Brief Fact Summary. Respondent was a part of a general partnership formed to build a 120 unit apartment complex. A non-recourse loan was received in order to build the complex. However, the partnership was not able to cover the payment of the mortgage and had to sell of the building.
Synopsis of Rule of Law. The gain or loss from a sale or other disposition of property is defined as the difference between the amount realized on the disposition and the property’s adjusted basis.
Respondent, Clark Pelt, was a builder and owned Clark, Inc. He and Clark, Inc. formed a general partnership in 1970 in order to construct 120 unit apartment complex. The partnership entered into a mortgage loan agreement with the Farm & Home Savings Association for $1,851,500. It was a non-recourse loan so that neither the partnership nor any of its partners had any personal liability for the loan. Other general partnerships later joined and are also respondents in this case. In 1971 each partner made small capital contributions to the partnership. In 1972 only Respondent made a contribution. The partnerships rental income was less than expected and they were unable to make the mortgage payments. Each partner sold his partnership interest to an unrelated third party. As consideration, the third party assumed the non-recourse mortgage. The Commissioner of Internal Revenue determined that the sale of the partnership resulted in a capital gain of approximately $400,000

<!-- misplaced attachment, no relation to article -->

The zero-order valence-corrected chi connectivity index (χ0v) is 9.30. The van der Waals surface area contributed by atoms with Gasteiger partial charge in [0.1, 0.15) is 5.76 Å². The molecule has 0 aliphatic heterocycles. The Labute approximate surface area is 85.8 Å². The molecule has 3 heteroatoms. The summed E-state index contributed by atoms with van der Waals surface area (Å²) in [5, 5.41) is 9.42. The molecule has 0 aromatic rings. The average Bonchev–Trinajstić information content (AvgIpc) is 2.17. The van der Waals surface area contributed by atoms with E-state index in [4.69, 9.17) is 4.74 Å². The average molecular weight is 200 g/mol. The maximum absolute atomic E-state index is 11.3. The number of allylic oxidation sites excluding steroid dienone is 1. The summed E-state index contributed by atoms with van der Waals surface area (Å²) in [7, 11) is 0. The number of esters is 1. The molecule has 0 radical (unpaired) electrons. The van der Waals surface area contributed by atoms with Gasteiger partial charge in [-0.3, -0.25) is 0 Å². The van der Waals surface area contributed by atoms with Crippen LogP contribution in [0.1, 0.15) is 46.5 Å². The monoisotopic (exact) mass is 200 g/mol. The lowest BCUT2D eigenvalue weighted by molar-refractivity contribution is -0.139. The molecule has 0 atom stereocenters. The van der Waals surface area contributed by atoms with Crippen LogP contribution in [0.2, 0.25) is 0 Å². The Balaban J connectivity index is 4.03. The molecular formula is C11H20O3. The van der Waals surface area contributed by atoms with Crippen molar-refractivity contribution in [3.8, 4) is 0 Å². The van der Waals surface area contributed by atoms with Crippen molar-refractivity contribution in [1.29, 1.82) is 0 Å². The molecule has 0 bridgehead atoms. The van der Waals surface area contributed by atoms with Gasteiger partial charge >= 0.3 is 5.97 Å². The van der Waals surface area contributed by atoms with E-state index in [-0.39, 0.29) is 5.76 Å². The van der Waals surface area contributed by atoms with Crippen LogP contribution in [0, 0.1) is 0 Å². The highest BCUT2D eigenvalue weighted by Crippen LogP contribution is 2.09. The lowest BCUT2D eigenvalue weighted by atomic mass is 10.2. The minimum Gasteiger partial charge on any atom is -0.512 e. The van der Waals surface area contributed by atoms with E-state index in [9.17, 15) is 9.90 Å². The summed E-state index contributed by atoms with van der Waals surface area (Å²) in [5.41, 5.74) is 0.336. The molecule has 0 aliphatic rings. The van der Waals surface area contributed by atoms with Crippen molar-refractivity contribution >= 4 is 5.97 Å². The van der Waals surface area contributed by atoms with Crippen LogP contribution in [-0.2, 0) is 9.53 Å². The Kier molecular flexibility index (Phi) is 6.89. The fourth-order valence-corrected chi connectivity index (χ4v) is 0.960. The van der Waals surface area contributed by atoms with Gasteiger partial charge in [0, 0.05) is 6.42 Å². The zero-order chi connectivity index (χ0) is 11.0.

arguing that the partnership benefited from the third party assuming the non-recourse mortgage. The Tax Court upheld the Commissioner but the Court of Appeals reversed.
Issue. Is the amount of the non-recourse mortgage considered gain when it exceeds the fair market value of the property?
Held. Justice Blackmun issued the opinion for the Supreme Court of the United States in reversing the Court of Appeals and holding that Respondent must account for the proceeds of obligations that he has received tax-free and included in the basis.
Concurrence. Points of Law - for Law School Success
Because of this obligation, the loan proceeds do not qualify as income to the taxpayer. View Full Point of Law
Justice O’Connor issued a concurring opinion concurring with the result but arguing that first the ownership and sale of the property should be considered and then separately considered the arrangement and retirement of the loan. Discussion.
The Supreme Court found that when a taxpayer sell or disposes of property then he is required to include the outstanding amount of the obligation as an asset realized. It is not relevant that this was a non-recourse loan or that the loan was in excess of the fair market value of the property at the time.